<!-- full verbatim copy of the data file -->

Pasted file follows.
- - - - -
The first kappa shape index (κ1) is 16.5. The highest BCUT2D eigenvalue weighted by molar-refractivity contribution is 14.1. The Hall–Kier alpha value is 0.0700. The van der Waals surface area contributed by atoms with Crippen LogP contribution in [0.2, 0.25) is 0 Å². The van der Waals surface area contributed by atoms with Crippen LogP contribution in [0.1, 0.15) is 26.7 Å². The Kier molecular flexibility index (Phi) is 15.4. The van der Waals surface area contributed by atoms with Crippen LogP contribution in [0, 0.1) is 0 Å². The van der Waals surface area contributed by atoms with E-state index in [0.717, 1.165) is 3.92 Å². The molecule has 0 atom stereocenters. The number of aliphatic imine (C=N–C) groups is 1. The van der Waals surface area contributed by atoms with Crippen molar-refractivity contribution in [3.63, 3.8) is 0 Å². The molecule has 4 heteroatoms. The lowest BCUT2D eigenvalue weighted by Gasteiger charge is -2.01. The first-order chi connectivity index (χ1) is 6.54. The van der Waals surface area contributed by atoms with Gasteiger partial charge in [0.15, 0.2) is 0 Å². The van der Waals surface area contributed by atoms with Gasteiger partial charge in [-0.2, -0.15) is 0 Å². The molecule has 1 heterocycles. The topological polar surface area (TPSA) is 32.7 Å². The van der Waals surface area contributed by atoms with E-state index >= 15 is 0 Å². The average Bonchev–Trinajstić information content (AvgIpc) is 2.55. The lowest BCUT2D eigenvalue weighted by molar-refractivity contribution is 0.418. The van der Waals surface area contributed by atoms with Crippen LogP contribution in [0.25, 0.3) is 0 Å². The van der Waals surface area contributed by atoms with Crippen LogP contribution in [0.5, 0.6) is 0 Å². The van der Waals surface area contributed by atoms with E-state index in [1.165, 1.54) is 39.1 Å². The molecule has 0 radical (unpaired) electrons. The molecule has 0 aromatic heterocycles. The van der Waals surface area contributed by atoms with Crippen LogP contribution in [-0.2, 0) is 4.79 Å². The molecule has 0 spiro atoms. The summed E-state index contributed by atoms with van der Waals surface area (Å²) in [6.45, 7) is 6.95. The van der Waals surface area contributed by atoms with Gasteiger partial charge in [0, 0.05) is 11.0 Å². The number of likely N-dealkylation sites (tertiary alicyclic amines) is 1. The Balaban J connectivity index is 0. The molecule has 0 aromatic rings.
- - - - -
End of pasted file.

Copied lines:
The first kappa shape index (κ1) is 16.5. The highest BCUT2D eigenvalue weighted by molar-refractivity contribution is 14.1. The Hall–Kier alpha value is 0.0700. The van der Waals surface area contributed by atoms with Crippen LogP contribution in [0.2, 0.25) is 0 Å². The van der Waals surface area contributed by atoms with Crippen LogP contribution in [0.1, 0.15) is 26.7 Å². The Kier molecular flexibility index (Phi) is 15.4. The van der Waals surface area contributed by atoms with Crippen LogP contribution in [0, 0.1) is 0 Å². The van der Waals surface area contributed by atoms with E-state index in [0.717, 1.165) is 3.92 Å². The molecule has 0 atom stereocenters. The number of aliphatic imine (C=N–C) groups is 1. The van der Waals surface area contributed by atoms with Crippen molar-refractivity contribution in [3.63, 3.8) is 0 Å². The molecule has 4 heteroatoms. The lowest BCUT2D eigenvalue weighted by Gasteiger charge is -2.01. The first-order chi connectivity index (χ1) is 6.54. The van der Waals surface area contributed by atoms with Gasteiger partial charge in [0.15, 0.2) is 0 Å². The van der Waals surface area contributed by atoms with Gasteiger partial charge in [-0.2, -0.15) is 0 Å². The molecule has 1 heterocycles. The topological polar surface area (TPSA) is 32.7 Å². The van der Waals surface area contributed by atoms with E-state index >= 15 is 0 Å². The average Bonchev–Trinajstić information content (AvgIpc) is 2.55. The lowest BCUT2D eigenvalue weighted by molar-refractivity contribution is 0.418. The van der Waals surface area contributed by atoms with Crippen LogP contribution in [0.25, 0.3) is 0 Å². The van der Waals surface area contributed by atoms with Crippen LogP contribution in [0.5, 0.6) is 0 Å². The van der Waals surface area contributed by atoms with E-state index in [1.165, 1.54) is 39.1 Å². The molecule has 0 radical (unpaired) electrons. The molecule has 0 aromatic heterocycles. The van der Waals surface area contributed by atoms with Crippen LogP contribution in [-0.2, 0) is 4.79 Å². The molecule has 0 spiro atoms. The summed E-state index contributed by atoms with van der Waals surface area (Å²) in [6.45, 7) is 6.95. The van der Waals surface area contributed by atoms with Gasteiger partial charge in [0, 0.05) is 11.0 Å². The number of likely N-dealkylation sites (tertiary alicyclic amines) is 1. The Balaban J connectivity index is 0. The molecule has 0 aromatic rings.